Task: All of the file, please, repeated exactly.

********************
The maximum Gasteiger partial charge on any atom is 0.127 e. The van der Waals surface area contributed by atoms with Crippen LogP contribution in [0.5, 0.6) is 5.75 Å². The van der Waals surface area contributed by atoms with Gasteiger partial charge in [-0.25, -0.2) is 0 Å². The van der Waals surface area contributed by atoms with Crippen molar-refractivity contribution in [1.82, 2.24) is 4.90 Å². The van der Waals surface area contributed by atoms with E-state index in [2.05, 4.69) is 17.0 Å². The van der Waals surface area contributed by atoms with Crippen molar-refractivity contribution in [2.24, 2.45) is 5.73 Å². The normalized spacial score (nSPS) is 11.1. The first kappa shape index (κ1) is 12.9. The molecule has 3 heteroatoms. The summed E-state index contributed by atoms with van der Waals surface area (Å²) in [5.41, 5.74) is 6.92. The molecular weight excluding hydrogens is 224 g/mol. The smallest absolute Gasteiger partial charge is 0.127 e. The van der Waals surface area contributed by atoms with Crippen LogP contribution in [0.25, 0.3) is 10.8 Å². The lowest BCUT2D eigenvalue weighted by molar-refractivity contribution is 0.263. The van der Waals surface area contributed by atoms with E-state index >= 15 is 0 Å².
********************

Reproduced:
The maximum Gasteiger partial charge on any atom is 0.127 e. The van der Waals surface area contributed by atoms with Crippen LogP contribution in [0.5, 0.6) is 5.75 Å². The van der Waals surface area contributed by atoms with Gasteiger partial charge in [-0.25, -0.2) is 0 Å². The van der Waals surface area contributed by atoms with Crippen molar-refractivity contribution in [1.82, 2.24) is 4.90 Å². The van der Waals surface area contributed by atoms with E-state index in [2.05, 4.69) is 17.0 Å². The van der Waals surface area contributed by atoms with Crippen molar-refractivity contribution in [2.24, 2.45) is 5.73 Å². The normalized spacial score (nSPS) is 11.1. The first kappa shape index (κ1) is 12.9. The molecule has 3 heteroatoms. The summed E-state index contributed by atoms with van der Waals surface area (Å²) in [5.41, 5.74) is 6.92. The molecular weight excluding hydrogens is 224 g/mol. The smallest absolute Gasteiger partial charge is 0.127 e. The van der Waals surface area contributed by atoms with Crippen LogP contribution in [0.25, 0.3) is 10.8 Å². The lowest BCUT2D eigenvalue weighted by molar-refractivity contribution is 0.263. The van der Waals surface area contributed by atoms with E-state index >= 15 is 0 Å².